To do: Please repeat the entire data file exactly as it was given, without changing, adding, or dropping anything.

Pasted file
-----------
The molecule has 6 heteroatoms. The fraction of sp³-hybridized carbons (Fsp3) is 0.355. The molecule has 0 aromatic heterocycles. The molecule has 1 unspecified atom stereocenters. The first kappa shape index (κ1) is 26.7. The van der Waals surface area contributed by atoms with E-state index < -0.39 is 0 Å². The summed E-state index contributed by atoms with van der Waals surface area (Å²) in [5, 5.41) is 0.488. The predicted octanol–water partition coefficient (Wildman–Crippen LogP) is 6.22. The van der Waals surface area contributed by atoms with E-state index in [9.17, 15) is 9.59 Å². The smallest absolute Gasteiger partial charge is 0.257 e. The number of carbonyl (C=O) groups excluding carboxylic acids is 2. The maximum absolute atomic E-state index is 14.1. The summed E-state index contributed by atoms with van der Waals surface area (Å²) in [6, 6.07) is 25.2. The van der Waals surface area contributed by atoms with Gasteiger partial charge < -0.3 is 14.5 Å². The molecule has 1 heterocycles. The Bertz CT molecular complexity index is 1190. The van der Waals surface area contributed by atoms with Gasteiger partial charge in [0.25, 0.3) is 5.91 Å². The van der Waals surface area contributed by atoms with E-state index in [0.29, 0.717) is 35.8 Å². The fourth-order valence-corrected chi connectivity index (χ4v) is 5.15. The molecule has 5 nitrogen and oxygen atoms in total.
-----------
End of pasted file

The molecule has 6 heteroatoms. The fraction of sp³-hybridized carbons (Fsp3) is 0.355. The molecule has 0 aromatic heterocycles. The molecule has 1 unspecified atom stereocenters. The first kappa shape index (κ1) is 26.7. The van der Waals surface area contributed by atoms with E-state index < -0.39 is 0 Å². The summed E-state index contributed by atoms with van der Waals surface area (Å²) in [5, 5.41) is 0.488. The predicted octanol–water partition coefficient (Wildman–Crippen LogP) is 6.22. The van der Waals surface area contributed by atoms with E-state index in [9.17, 15) is 9.59 Å². The smallest absolute Gasteiger partial charge is 0.257 e. The number of carbonyl (C=O) groups excluding carboxylic acids is 2. The maximum absolute atomic E-state index is 14.1. The summed E-state index contributed by atoms with van der Waals surface area (Å²) in [6, 6.07) is 25.2. The van der Waals surface area contributed by atoms with Gasteiger partial charge < -0.3 is 14.5 Å². The molecule has 1 heterocycles. The Bertz CT molecular complexity index is 1190. The van der Waals surface area contributed by atoms with Gasteiger partial charge in [0.25, 0.3) is 5.91 Å². The van der Waals surface area contributed by atoms with E-state index in [0.29, 0.717) is 35.8 Å². The fourth-order valence-corrected chi connectivity index (χ4v) is 5.15. The molecule has 5 nitrogen and oxygen atoms in total.